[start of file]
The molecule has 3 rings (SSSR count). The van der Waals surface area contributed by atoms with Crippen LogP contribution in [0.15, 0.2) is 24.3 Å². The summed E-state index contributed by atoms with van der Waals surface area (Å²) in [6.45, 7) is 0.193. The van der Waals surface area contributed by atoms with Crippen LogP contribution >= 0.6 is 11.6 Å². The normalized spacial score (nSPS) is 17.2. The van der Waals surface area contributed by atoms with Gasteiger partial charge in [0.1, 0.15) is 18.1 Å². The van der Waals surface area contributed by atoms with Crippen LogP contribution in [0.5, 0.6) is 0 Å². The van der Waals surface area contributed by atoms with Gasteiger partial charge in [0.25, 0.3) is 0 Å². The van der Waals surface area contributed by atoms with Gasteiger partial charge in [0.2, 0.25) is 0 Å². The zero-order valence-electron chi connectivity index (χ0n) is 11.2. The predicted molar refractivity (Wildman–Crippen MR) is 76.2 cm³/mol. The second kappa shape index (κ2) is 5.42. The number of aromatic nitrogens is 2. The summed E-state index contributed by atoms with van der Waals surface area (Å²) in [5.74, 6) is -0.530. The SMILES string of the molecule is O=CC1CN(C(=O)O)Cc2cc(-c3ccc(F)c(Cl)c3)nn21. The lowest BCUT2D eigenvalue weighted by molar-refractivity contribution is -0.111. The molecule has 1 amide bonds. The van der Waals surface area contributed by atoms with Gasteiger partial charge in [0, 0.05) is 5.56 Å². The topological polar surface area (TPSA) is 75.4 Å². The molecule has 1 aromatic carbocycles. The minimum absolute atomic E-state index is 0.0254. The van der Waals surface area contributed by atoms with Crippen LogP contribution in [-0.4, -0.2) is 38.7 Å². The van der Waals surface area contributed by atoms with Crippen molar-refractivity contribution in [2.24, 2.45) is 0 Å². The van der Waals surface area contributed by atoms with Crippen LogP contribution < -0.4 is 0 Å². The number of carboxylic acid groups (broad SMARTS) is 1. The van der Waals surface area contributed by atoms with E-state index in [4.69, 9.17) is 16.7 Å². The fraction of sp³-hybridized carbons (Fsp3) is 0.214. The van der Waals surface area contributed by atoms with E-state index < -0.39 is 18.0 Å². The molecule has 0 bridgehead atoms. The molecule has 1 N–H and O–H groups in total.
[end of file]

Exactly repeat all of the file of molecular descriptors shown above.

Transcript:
The molecule has 3 rings (SSSR count). The van der Waals surface area contributed by atoms with Crippen LogP contribution in [0.15, 0.2) is 24.3 Å². The summed E-state index contributed by atoms with van der Waals surface area (Å²) in [6.45, 7) is 0.193. The van der Waals surface area contributed by atoms with Crippen LogP contribution >= 0.6 is 11.6 Å². The normalized spacial score (nSPS) is 17.2. The van der Waals surface area contributed by atoms with Gasteiger partial charge in [0.1, 0.15) is 18.1 Å². The van der Waals surface area contributed by atoms with Crippen LogP contribution in [0.5, 0.6) is 0 Å². The van der Waals surface area contributed by atoms with Gasteiger partial charge in [0.25, 0.3) is 0 Å². The van der Waals surface area contributed by atoms with Gasteiger partial charge in [0.2, 0.25) is 0 Å². The zero-order valence-electron chi connectivity index (χ0n) is 11.2. The predicted molar refractivity (Wildman–Crippen MR) is 76.2 cm³/mol. The second kappa shape index (κ2) is 5.42. The number of aromatic nitrogens is 2. The summed E-state index contributed by atoms with van der Waals surface area (Å²) in [5.74, 6) is -0.530. The SMILES string of the molecule is O=CC1CN(C(=O)O)Cc2cc(-c3ccc(F)c(Cl)c3)nn21. The lowest BCUT2D eigenvalue weighted by molar-refractivity contribution is -0.111. The molecule has 1 amide bonds. The van der Waals surface area contributed by atoms with Gasteiger partial charge in [0, 0.05) is 5.56 Å². The topological polar surface area (TPSA) is 75.4 Å². The molecule has 1 aromatic carbocycles. The minimum absolute atomic E-state index is 0.0254. The van der Waals surface area contributed by atoms with Crippen LogP contribution in [-0.4, -0.2) is 38.7 Å². The van der Waals surface area contributed by atoms with Crippen molar-refractivity contribution in [2.24, 2.45) is 0 Å². The van der Waals surface area contributed by atoms with Crippen LogP contribution < -0.4 is 0 Å². The number of carboxylic acid groups (broad SMARTS) is 1. The van der Waals surface area contributed by atoms with E-state index in [4.69, 9.17) is 16.7 Å². The fraction of sp³-hybridized carbons (Fsp3) is 0.214. The van der Waals surface area contributed by atoms with E-state index < -0.39 is 18.0 Å². The molecule has 0 bridgehead atoms. The molecule has 1 N–H and O–H groups in total.